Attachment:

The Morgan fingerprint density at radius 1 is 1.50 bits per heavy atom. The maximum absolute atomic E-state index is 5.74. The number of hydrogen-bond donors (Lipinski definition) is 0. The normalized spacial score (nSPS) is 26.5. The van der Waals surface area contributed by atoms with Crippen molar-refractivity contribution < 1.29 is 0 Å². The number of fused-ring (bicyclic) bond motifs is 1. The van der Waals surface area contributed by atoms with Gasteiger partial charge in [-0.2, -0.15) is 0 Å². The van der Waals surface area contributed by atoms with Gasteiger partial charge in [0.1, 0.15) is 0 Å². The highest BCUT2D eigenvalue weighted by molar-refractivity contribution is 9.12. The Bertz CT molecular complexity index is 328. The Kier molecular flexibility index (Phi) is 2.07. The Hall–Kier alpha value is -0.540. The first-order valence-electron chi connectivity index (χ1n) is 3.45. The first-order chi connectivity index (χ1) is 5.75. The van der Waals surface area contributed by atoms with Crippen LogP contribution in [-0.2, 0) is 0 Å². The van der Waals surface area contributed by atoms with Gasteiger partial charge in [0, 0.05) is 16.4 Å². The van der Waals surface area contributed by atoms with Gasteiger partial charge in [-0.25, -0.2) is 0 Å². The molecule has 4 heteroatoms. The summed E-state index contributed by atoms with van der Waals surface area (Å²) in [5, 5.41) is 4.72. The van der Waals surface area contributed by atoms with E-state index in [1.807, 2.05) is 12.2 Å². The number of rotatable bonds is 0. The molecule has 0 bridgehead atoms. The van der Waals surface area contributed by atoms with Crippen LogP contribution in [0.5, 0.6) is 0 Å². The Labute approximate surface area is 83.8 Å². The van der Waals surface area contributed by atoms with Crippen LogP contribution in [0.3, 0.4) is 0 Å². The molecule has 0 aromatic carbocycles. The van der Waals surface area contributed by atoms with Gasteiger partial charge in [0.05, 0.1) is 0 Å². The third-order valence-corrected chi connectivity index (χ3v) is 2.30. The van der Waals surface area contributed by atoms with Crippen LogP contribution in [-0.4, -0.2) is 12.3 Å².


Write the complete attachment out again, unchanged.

The Morgan fingerprint density at radius 1 is 1.50 bits per heavy atom. The maximum absolute atomic E-state index is 5.74. The number of hydrogen-bond donors (Lipinski definition) is 0. The normalized spacial score (nSPS) is 26.5. The van der Waals surface area contributed by atoms with Crippen molar-refractivity contribution < 1.29 is 0 Å². The number of fused-ring (bicyclic) bond motifs is 1. The van der Waals surface area contributed by atoms with Gasteiger partial charge in [-0.2, -0.15) is 0 Å². The van der Waals surface area contributed by atoms with Gasteiger partial charge in [0.1, 0.15) is 0 Å². The highest BCUT2D eigenvalue weighted by molar-refractivity contribution is 9.12. The Bertz CT molecular complexity index is 328. The Kier molecular flexibility index (Phi) is 2.07. The Hall–Kier alpha value is -0.540. The first-order valence-electron chi connectivity index (χ1n) is 3.45. The first-order chi connectivity index (χ1) is 5.75. The van der Waals surface area contributed by atoms with Crippen LogP contribution in [-0.2, 0) is 0 Å². The van der Waals surface area contributed by atoms with Gasteiger partial charge in [0, 0.05) is 16.4 Å². The van der Waals surface area contributed by atoms with Gasteiger partial charge in [-0.25, -0.2) is 0 Å². The molecule has 4 heteroatoms. The summed E-state index contributed by atoms with van der Waals surface area (Å²) in [5, 5.41) is 4.72. The van der Waals surface area contributed by atoms with E-state index in [1.807, 2.05) is 12.2 Å². The number of rotatable bonds is 0. The molecule has 0 bridgehead atoms. The van der Waals surface area contributed by atoms with Crippen LogP contribution in [0.5, 0.6) is 0 Å². The Labute approximate surface area is 83.8 Å². The van der Waals surface area contributed by atoms with Crippen LogP contribution in [0.3, 0.4) is 0 Å². The molecule has 0 aromatic carbocycles. The van der Waals surface area contributed by atoms with Gasteiger partial charge in [0.05, 0.1) is 0 Å². The third-order valence-corrected chi connectivity index (χ3v) is 2.30. The van der Waals surface area contributed by atoms with Crippen LogP contribution in [-0.4, -0.2) is 12.3 Å².